We have found two distinct, yet related, paths that leaders follow to strengthen their (and their teams’) inquiry muscles as they tap the power of AI in their question-asking work.

On the first path, they can use the technology to change the cadence and patterns of their questions: AI increases question velocity, question variety, and question novelty. Results from our ongoing research show that AI can significantly increase all three.

On the second path, AI can help transform the conditions and settings where people work so that questions that spark change — what we call “catalytic” questions — can emerge. This pushes leaders out of their comfort zones and into the position of being intellectually wrong, emotionally uncomfortable, and behaviorally quiet and more reflective, all of which, it turns out, promotes innovative thinking and action.

Let’s look at how each path can lead to breakthrough ideas.

Increasing velocity, variety, and novelty.

Partnering with AI to ramp up the velocity, variety, and novelty of questions requires companies to train algorithms to answer the basic, easy (yes/no) questions independently and to reveal deeply buried patterns in the data. When this foundation is laid, humans can start exploring the power of more context-dependent and nuanced questions that AI technologies are not yet capable of answering alone.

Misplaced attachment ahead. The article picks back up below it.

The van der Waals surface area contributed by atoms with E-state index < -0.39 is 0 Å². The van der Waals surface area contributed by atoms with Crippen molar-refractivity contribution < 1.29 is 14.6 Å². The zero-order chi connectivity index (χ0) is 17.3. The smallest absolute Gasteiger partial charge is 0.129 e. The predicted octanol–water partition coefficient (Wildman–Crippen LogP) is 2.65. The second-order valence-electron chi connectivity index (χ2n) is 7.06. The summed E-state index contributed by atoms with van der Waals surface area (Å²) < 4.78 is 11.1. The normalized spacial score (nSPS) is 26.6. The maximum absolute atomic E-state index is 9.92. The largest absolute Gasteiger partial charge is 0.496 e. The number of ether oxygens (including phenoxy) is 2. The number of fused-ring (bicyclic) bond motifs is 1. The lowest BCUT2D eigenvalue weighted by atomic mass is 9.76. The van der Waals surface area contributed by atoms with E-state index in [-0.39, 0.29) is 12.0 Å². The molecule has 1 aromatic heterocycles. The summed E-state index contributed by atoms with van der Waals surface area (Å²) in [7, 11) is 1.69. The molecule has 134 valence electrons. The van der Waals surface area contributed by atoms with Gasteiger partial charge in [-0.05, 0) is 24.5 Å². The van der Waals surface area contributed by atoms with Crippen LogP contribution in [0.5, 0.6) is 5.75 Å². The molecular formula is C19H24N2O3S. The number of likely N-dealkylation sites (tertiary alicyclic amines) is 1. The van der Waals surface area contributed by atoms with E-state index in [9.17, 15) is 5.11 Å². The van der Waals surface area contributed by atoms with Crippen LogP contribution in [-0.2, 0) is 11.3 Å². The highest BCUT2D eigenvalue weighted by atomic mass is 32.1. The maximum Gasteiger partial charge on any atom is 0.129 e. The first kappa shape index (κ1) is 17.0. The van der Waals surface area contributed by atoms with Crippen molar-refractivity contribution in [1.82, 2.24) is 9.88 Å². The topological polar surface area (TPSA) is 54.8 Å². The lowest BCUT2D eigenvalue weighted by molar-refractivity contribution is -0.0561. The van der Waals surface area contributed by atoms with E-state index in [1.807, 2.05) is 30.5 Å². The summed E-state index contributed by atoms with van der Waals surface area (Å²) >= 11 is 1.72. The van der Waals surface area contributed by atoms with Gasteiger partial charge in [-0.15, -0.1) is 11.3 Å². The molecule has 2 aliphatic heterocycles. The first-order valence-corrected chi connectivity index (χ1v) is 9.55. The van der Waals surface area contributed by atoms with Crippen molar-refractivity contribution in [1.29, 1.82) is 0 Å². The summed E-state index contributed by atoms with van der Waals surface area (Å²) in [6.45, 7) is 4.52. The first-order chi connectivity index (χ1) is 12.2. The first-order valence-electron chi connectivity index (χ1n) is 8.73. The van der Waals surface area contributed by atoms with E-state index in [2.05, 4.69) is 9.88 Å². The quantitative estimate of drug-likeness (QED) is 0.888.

Question velocity

Algorithms can provide immediate answers to questions that leaders pose, in turn allowing them to ask more — and more frequent — questions. In our research, we found that 79% of respondents asked more questions, 18% asked the same amount, and 3% asked fewer.

At the cybersecurity firm Cybereason, researchers rely on AI and machine learning to immediately answer the basic questions about what happened in an apparent breach so the team can more quickly turn its attention to formulating deeper questions about why it happened. In the past, CEO Lior Div said, findings were more black-and-white: “It’s an attack. It’s not an attack. It’s good or it’s bad.” But the speed with which AI filled in those blanks opened up a whole new line of questions around intent — and what hackers are really after in a given situation.